After my last post, I received a lot of comments and emails saying how sad it was that Sam is growing up without a backyard. It was an interesting response given that is not at all how I meant it.
Because I am a city girl.
Much as I like nature and love hiking, skiing and mountain biking, I am not fond of the suburbs. For what we paid on our condo in the city, we could easily afford a large, suburban house outside the city belt. If we decided to move to OH, we could even afford a McMansion. R and I choose where we live.
I love Boston for a million reasons (although, note to my husband: I always would prefer NYC). Even though we do not live directly downtown, I love that we live within walking distance of the subway and the opportunity to visit 8 million museums. There are always plays to see, exhibits to attend and festivals to wander. I love the pace and culture of a city.
I do not think it is sad at all for a child to grow up in the city. We take her to parks everyday where she sees children of all different cultures. Last night, she played with the young Guatemalan sons of a two-dad family, an extremely friendly 4-year-old Russian girl and three other children who did not speak English. I am thrilled for her that she will have all these opportunities to expand her world. I spent six years of my childhood, from 10-16 living in the burbs and I am sorry about that.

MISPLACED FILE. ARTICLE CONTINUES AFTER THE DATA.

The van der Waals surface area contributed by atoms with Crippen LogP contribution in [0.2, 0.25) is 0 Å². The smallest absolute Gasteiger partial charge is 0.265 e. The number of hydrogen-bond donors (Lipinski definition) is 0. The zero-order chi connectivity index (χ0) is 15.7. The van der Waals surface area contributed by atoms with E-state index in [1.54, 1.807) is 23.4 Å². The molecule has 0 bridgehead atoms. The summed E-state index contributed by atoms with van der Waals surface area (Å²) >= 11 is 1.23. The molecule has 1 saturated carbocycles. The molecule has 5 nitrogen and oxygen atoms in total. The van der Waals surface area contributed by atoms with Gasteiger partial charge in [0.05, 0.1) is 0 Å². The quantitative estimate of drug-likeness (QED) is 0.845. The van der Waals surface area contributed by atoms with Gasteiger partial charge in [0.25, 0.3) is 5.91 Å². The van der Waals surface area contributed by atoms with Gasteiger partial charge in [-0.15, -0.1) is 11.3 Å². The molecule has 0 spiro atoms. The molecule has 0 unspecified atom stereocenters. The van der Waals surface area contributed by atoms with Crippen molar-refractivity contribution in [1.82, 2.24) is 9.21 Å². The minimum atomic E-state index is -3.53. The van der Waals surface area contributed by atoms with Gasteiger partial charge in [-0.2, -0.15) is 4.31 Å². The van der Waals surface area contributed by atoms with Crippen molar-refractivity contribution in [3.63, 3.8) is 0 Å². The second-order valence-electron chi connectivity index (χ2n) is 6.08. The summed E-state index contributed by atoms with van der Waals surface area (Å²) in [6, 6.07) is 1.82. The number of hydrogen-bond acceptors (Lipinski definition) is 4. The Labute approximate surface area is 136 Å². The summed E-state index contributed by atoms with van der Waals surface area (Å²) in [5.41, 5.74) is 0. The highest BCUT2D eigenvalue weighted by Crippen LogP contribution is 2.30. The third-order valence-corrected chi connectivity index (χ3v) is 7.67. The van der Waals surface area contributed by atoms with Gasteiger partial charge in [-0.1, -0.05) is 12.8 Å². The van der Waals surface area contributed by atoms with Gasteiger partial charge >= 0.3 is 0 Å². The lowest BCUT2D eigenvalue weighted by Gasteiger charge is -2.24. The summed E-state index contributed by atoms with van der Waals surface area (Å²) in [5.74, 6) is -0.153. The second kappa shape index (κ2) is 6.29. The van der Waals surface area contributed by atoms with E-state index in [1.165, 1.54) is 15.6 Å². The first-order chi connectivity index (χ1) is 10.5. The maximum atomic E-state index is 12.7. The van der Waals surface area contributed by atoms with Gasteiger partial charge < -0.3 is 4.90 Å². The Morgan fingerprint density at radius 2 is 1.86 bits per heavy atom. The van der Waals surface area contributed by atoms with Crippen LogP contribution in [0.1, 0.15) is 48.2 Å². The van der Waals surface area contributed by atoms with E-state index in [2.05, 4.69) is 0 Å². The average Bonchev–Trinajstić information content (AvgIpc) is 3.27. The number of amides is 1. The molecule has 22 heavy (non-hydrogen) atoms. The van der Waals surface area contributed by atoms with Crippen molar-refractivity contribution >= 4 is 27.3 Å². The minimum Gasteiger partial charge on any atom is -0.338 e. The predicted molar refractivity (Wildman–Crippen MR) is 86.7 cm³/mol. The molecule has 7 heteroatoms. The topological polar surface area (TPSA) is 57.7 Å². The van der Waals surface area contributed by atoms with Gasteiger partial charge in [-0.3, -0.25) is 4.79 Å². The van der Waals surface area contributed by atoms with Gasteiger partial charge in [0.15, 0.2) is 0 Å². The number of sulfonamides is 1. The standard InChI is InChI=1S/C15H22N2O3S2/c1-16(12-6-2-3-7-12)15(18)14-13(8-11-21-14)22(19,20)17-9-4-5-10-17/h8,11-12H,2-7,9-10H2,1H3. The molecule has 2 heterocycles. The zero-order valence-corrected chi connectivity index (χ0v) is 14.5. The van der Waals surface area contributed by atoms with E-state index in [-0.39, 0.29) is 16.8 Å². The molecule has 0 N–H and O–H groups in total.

Once we moved up here, a whole world opened up to me--a world where anything was possible. Of course, one aspect of that is always the people who live in any given town as well as the culture. We did not move to the city itself when I moved up here, but we did move to an extremely liberal town just a few minutes outside the city where children were expected to succeed at levels I had never even fathomed before.
Ultimately, a suburb can be great. But it depends on the suburb. And the ones worth living in around here are all twice the price of our condo. We have to work to get there. I like that. From some people's perspective, R and I are doing quite well at 30. We own a condo, we have 1.5 children, a dog and a cat. We both have advanced degrees and make a decent amount of money. We could just be done.
But we are not. That is the beauty of what a city in general and Boston in particular afford us. Right now, I feel like we are only halfway towards our goals and when I compare myself to some of the people I graduated from high school with up here, I actually feel behind. I like that. I want Sam exposed to the amazing diversity and competition and excitement of a city. Of course, I also want her exposed to nature, but she has that in the lake house. She will learn to ski next winter. She will be snowshoeing, tracking deer, kayaking, water skiing and enjoying hikes within the next couple years--every weekend if she wants it.
And then she will get back to her real life in the city. I know it is not for everyone, but for me and my family, this is the preferable way to live. Someday we may desire a backyard and lawn. But even then, it will not be far from a city. If and when we buy a single family, it will be within walking distance of everything we could possibly need. That is just how we roll.
So, I am sorry if I made it sound like something I was sad about. In fact, I am anything but. The only thing that makes me sad is the idea that I might have to someday leave the city behind.